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Older campaigners: Building momentum towards the SDGs

01 Jul 2015

Over 22 million people took action throughout May as part of the global action/2015 coalition campaign.

HelpAge organised Action All Ages day on 22 May as part of this worldwide mobilisation. And what a day it was! Archbishop Desmond Tutu supported people of all ages by recording a special video message, emphasising the importance of 2015 for his fellow "oldies".

HelpAge campaign partners in Malawi, Kenya, Mongolia, Zimbabwe, South Africa, Bolivia, Philippines, Vietnam, Thailand, Myanmar and Nepal took to the streets, and our combined efforts on social media potentially reached around 1.4 million people.

What is action/2015?

action/2015 kicked off at the start of this year, to ensure that we all acknowledge the importance of 2015 as the year to set targets on reducing poverty and creating a sustainable future for all.

Since its launch in January, the campaign has grown from strength-to-strength and is now active in around 140 countries. The campaign is backed by over 1,600 organisations, and by high profile figures such as Malala Yousafzai and Matt Damon. 

Why are we involved?

This year marks the adoption of the new sustainable development goals, designed to change the future of our planet.

But for these goals to be truly sustainable they must include people of all ages, otherwise they will have failed in their objective to "leave no-one behind". We must ensure this message is heard and acted upon.

Action All Ages day highlights

On 22 May, young and older generations stood together and called for people of all ages to be included in future development discussions.

In Kenya, HelpAge and the Organisation of African Youth organised an intergenerational public event, which started with a procession through the streets of Nairobi. On the way to the event the procession stopped to hand a petition to the Ministry of Planning and Devolution.

In Thailand, our affiliate, the Foundation for Older Persons Development (FOPDEV), brought generations together to learn from one another. The young people experienced what it’s like to be older by wearing gloves and glasses to simulate older age, and older people learned about new technology from the youth.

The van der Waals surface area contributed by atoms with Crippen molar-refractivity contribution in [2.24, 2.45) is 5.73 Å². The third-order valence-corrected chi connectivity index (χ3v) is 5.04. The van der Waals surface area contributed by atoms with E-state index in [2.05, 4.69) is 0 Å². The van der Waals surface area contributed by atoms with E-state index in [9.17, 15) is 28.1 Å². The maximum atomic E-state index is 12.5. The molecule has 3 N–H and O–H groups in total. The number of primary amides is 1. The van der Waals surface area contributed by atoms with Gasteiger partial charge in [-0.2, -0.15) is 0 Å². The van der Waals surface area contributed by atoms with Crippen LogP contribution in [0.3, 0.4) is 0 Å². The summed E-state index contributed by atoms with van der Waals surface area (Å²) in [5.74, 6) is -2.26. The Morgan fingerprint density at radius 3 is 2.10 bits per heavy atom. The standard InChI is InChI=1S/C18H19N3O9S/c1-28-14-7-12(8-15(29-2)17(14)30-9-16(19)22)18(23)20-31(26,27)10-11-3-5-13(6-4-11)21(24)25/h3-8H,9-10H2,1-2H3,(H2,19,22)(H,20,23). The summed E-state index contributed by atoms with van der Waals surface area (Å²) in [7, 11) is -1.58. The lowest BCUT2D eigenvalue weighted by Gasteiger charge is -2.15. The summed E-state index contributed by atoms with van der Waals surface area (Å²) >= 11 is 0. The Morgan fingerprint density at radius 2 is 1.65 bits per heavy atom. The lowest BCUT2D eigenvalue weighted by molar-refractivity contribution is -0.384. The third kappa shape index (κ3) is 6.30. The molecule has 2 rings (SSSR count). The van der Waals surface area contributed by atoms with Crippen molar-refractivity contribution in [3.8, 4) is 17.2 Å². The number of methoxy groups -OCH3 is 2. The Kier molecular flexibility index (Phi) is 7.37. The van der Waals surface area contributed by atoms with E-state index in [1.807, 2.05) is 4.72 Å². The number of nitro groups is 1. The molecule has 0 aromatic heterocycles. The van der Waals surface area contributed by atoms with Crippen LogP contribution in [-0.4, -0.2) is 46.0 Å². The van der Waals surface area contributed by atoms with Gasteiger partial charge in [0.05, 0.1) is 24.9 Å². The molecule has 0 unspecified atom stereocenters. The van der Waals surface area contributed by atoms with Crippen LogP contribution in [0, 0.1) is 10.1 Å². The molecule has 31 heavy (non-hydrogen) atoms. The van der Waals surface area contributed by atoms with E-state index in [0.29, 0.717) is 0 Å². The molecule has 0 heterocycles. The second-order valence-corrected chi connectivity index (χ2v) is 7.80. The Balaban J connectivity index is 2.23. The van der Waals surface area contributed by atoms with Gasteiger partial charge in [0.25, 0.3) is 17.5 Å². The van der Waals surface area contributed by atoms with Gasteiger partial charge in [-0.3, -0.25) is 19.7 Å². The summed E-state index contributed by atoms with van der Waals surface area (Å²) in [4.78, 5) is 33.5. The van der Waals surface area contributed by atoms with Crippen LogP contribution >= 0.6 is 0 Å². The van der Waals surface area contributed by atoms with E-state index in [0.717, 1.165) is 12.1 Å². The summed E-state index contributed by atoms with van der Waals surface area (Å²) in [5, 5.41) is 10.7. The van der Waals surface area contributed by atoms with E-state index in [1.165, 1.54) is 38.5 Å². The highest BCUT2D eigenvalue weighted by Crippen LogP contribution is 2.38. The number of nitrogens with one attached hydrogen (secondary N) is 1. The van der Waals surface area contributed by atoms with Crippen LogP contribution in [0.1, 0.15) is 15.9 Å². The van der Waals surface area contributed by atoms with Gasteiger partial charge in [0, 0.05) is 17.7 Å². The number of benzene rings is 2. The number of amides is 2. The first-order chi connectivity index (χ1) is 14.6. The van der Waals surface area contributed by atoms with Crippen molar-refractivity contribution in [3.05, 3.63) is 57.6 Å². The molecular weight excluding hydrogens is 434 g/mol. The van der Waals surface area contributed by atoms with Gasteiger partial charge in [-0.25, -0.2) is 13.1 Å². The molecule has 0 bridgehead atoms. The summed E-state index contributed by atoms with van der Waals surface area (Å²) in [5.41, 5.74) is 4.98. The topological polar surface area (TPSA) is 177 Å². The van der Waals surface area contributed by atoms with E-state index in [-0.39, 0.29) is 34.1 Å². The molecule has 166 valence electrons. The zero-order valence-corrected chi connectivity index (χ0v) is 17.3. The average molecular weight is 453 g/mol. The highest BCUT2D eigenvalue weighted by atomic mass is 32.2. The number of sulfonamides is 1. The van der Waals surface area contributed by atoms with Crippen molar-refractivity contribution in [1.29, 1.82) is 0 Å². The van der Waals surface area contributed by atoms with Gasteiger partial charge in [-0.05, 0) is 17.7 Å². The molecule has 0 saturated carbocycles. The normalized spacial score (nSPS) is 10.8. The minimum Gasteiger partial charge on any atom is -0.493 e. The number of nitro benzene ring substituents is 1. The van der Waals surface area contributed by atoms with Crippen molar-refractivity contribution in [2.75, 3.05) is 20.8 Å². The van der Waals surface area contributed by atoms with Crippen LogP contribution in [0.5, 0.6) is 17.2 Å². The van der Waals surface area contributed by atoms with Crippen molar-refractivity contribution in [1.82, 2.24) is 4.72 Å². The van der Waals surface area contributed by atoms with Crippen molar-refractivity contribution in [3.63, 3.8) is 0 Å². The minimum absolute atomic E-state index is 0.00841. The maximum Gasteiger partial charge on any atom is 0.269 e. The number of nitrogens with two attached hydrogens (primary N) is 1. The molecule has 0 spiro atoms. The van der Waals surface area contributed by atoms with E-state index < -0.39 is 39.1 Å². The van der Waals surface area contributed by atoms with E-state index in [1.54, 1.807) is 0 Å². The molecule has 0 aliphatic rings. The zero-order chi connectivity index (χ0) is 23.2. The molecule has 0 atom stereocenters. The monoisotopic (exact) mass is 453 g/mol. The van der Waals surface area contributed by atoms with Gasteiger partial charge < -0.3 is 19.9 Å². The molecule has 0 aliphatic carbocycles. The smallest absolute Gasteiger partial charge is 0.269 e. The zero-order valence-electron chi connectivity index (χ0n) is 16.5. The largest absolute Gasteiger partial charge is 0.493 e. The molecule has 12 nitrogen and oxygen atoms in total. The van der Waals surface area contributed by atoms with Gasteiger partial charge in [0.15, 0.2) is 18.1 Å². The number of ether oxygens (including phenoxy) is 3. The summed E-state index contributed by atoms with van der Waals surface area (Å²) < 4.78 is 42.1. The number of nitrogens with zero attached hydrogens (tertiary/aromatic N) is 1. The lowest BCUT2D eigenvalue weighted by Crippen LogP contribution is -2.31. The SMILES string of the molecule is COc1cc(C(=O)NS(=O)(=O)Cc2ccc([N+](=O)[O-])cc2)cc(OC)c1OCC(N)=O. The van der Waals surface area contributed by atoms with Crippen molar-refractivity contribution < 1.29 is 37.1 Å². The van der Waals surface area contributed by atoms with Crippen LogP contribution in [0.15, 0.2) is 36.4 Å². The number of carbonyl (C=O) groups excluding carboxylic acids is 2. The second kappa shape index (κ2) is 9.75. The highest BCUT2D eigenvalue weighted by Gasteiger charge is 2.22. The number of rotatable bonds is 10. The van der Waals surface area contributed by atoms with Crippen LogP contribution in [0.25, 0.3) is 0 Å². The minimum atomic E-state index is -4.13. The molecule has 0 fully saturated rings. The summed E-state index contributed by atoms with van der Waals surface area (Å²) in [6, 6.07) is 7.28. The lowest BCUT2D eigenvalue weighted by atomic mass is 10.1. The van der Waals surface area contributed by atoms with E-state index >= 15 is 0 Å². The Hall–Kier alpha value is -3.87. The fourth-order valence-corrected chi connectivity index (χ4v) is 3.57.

Despite the hardships the country has faced over recent months, our partner Ageing Nepal, took part by visiting an older people’s home and promoting the message ,"leave no-one behind".

The Mongolian Women’s Fund took part in their first HelpAge campaign. Archbishop Desmond Tutu’s video was shown to delegates from 32 national organisations representing other marginalised groups such as youth, ageing and women’s organisations.

Campaigner for older people’s rights, 81-year-old Mama Rhoda Ngima, was interviewed by Deutsche Welle, and urged governments to think of older people. You can listen to the broadcast from 10:40.

There was a lot of buzz around Action All Ages day on social media, with #ActionAllAges trending in Kenya. Bloggers and campaigners live tweeted their events making the day truly interactive. Check out the Storify.

What’s next for HelpAge and the action/2015 campaign?

In just two weeks, 13-16 July, all eyes will be on Addis Ababa in Ethiopia for the Financing For Development conference. This will address how to fund future development, including the implementation of the SDGs. Representatives from HelpAge will attend the event to ensure ageing issues are considered during these conversations.

Then the momentum will reach its peak in New York for the UN General Assembly on 25-27 September when the SDGs will be adopted. Until then, campaigners across the globe, will raise their voices reminding world leaders and society that this is the year to make a change.

You can join our campaigners in keeping ageing issues on the agenda by following us on Twitter and Facebook and sharing our messages. Be part of the journey that found the solution that truly left no-one behind.

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Author profile

Beth Howgate
Job title: Campaigns Assistant

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These blogs are personal reflections and do not necessarily reflect the views of HelpAge International.